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Joy Write Chat – Question 1

The series of posts for “Joy Write” refer to the title of the text our new Summer Institute participants are reading.  This is a fabulous book that examines writing instruction, published in 2017 by Ralph Fletcher.  Our SI participants are going to comment on the questions, but any reader is welcome to contribute (whether you have read the book or not).  

 

 

In chapter one, Fletcher is asked by a student what his bumper sticker would say.  He responds with, “Writing is fun.”

 

What is your writing bumper sticker?  Explain why/provide context for this choice. 

17 Comments Post a comment
  1. Tammy Brooks #

    My writing bumper sticker would say, “Life Write,” because the best writing is done when you write about a topic of your choice as elementary age students do during writer’s workshop from grade one to six- a time during which our writing identity is being developed. The key to the enthusiasm for writing is that students pick a topic of their choice about any aspect of “life -their “life.” I personally feel the best stories written are about one’s own life and the greatest literature ever written, the true classics- the canon of best literature are treasures because they make a human link and reflect life on the planet as we know it! Therefore, my bumper sticker would say, “Life Write” because I too will write my personal journey and life story in books entitled, “The Ministry of the Heart” and “A Rose with No Thorns.” I will also create an eBook/app- an anthology chronicling the lives of other cultures through the best writing and writers from all over the globe through a multicultural/comparative literature approach. Preface of anthology: “For we shall know ourselves and our history through literature.”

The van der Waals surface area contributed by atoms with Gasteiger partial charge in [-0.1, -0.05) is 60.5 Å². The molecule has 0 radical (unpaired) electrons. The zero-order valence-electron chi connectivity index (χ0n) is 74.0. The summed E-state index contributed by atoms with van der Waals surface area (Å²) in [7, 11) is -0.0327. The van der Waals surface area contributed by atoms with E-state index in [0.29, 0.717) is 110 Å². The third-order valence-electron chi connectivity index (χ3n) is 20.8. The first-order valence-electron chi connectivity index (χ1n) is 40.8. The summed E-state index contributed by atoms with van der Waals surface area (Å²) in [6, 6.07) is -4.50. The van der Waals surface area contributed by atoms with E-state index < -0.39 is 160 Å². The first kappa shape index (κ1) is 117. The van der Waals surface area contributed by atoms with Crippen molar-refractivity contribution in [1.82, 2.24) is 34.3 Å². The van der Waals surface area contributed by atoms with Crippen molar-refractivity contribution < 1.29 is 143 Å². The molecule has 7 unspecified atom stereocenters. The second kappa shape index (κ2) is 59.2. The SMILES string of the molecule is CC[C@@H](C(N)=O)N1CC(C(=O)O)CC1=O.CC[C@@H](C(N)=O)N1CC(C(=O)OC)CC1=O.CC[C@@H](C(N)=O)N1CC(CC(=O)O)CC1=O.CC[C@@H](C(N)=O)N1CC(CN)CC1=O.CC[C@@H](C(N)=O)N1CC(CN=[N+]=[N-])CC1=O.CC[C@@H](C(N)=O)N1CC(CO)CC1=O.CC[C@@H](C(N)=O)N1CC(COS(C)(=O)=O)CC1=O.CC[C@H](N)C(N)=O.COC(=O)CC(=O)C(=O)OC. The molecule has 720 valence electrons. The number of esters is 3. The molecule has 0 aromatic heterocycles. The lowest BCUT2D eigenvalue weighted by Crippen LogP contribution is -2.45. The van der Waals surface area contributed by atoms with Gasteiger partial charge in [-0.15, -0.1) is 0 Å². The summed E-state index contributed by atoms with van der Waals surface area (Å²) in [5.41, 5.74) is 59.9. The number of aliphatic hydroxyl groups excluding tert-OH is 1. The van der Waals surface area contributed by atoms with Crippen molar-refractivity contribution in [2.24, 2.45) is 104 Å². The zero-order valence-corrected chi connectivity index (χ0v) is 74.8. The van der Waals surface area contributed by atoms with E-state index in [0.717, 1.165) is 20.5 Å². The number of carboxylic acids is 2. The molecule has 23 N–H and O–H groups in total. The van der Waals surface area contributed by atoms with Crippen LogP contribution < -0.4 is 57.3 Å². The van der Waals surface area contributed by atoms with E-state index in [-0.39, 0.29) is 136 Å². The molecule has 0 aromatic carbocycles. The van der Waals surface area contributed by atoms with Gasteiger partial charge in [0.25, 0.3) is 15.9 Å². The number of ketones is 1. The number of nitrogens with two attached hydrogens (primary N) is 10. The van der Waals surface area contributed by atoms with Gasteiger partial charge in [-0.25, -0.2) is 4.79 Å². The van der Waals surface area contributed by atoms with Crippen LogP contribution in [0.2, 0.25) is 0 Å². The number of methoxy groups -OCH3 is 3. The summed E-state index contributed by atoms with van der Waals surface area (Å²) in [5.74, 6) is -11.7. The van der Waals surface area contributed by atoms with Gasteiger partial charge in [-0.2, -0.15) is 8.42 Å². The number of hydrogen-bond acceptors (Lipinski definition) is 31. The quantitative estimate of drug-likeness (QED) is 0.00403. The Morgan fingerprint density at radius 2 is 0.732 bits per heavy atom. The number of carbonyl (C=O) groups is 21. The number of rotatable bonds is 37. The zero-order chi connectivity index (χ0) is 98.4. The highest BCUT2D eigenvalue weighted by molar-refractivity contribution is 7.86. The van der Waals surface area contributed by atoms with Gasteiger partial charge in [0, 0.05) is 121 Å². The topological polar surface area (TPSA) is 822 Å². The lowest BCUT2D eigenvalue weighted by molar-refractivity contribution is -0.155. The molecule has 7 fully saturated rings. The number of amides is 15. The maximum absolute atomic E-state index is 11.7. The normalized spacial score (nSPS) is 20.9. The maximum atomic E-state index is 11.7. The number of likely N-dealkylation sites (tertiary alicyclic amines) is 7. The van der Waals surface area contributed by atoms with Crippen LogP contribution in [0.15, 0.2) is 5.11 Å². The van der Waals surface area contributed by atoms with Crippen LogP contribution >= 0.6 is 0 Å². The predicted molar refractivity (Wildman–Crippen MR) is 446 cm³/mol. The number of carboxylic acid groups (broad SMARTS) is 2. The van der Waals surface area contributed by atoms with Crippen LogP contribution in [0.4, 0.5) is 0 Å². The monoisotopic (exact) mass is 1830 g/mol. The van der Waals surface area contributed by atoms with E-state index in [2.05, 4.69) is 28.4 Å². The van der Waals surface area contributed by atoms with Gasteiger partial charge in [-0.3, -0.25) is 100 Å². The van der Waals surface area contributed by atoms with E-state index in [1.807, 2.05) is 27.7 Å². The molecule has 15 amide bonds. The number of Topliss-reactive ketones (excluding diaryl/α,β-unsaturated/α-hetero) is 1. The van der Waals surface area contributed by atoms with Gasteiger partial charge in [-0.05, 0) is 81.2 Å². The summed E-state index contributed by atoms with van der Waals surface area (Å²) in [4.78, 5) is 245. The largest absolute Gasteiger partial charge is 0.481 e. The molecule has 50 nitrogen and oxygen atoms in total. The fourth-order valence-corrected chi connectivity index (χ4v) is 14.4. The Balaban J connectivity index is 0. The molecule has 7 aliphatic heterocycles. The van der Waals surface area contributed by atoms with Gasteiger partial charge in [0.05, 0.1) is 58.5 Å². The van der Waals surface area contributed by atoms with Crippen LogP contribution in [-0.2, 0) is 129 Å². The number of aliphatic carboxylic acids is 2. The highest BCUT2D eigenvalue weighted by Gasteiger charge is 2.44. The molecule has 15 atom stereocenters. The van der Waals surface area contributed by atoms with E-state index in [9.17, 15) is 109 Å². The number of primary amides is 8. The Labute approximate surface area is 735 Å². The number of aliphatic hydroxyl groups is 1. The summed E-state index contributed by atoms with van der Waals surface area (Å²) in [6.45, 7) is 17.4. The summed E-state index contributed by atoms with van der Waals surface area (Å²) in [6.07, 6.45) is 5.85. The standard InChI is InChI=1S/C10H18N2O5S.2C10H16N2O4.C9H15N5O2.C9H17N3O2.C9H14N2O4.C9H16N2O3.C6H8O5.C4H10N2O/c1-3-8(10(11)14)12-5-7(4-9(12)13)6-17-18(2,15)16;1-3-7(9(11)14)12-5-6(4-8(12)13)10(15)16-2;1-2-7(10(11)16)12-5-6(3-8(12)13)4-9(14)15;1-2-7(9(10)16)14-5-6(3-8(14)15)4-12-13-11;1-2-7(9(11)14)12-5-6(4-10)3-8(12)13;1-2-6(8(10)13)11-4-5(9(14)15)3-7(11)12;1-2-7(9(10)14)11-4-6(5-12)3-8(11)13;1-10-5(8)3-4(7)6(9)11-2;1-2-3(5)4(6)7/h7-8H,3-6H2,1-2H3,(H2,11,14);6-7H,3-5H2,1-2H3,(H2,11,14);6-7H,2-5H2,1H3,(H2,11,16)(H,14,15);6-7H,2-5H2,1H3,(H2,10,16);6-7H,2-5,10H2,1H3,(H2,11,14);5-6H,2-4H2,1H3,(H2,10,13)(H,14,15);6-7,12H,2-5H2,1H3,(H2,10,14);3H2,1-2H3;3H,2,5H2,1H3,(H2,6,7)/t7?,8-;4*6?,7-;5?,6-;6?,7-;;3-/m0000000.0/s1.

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    May 18, 2019
  2. Megan McQuoid #

    I been thinking about several ideas during the course of the week, but I’m going to go with the phrase that became my AP class’s test prep mottto – “Fake it with confidence”

    I have found with often anxiety-ridden seniors getting ready for the AP test, this saying comforts them — they have put in all the hard work all year, but then worry before the test. I feel like this philosophy has gotten me through many professional situations. This is not ever meant to replace the hard work of whatever the task is, but rather to help me shake off uncertainty.

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    May 17, 2019
    • Tammy #

      Hello Meg,

      Yep! I agree with and like your bumper sticker. I called it “justified confidence” which is a part of AP instruction. But, I like your bumper sticker because it keeps it real! AP students are anxiety ridden and need to shake off uncertainty as we even do as instructors- always wondering did we instruct well enough for our AP students to have a chance at passing the exam? How long have you been teaching AP? Would love to collaborate and network with you…

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      May 18, 2019
  3. Dan #

    My bumper sticker for writing (and for life) would be the ever cliche phrase, “The struggle is real.” And while that may be cliche, it’s the most true statement that I have ever heard. No one sits down to the page and feels 100% confident in what they are doing, and it doesn’t come 100% easy to anyone (and if you say it does–I don’t believe you). Because of this, it’s important that I share with my students that writing isn’t always easy for me either.

    One day, I sat down with my kids and told them I would be writing while they wrote. Their response was, “Yeah, but yours is going to be awesome, because you’re good at this.” I had to let them know… the final products that they see… yeah, they’re decent. However, the process is rough, and even as an adult, I struggle just like they do.